Under the terms of the agreement, first announced in February 2014, the beleaguered Corcoran will transfer its historic Beaux-Arts building and its College of Art + Design to George Washington University. The National Gallery of Art will take over a substantial portion of the Corcoran’s 17,000-work collection, which includes paintings by John Singer Sargent and Frederic Edwin Church as well as celebrated photography holdings.

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The court calls them “The Intervenors,” which sounds as if it could be the name of a performance art collective. If that were true, the past few weeks would have been quite a show for the group Save the Corcoran.

The scrappy group of students, staff, faculty and concerned observers dedicated to preserving the nearly 150-year-old museum as an independent institution in the face of a merger with the National Gallery of Art and George Washington University see themselves as David fighting Goliath — which makes their recent legal intervention the proverbial sling to the forehead. They won’t find out whether they’ve slain their giant until Aug. 20 at the latest, which makes this week an anxious wait.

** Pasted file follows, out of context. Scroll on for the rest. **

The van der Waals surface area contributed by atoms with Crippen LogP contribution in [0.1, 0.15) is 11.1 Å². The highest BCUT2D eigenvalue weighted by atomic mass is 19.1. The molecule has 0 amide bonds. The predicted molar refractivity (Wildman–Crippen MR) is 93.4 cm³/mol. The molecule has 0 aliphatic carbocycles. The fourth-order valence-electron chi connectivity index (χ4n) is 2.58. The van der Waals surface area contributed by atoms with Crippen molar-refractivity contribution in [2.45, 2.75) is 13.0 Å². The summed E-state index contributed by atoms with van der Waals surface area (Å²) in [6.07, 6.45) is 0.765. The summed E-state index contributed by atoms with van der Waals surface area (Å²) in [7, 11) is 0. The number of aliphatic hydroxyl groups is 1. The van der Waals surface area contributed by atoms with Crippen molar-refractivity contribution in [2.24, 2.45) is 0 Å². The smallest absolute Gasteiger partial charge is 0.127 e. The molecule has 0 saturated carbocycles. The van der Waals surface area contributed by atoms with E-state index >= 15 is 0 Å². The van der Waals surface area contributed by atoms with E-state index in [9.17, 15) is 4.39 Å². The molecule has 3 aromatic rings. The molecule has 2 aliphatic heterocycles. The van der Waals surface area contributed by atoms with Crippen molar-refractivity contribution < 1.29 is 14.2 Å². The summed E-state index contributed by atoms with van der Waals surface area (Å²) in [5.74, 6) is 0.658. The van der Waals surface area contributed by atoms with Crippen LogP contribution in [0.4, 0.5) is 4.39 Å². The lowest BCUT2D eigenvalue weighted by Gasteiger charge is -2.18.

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Edouard Manet’s portrait of an actress will star at Christie’s fall auction where it’s estimated to bring $25 million to $35 million.

The work is widely known by its French title, “Le Printemps” (lu PRAHN’-tahm), which means “spring.” It’s been on loan at the National Gallery of Art for two decades.

The 1881 painting depicts actress Jeanne Demarsy (zhahn day-mahr-SAY’) with a frilly parasol, lacy bonnet and floral dress.

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A special guest is pulling into the Norton Simon Museum just in time for Christmas.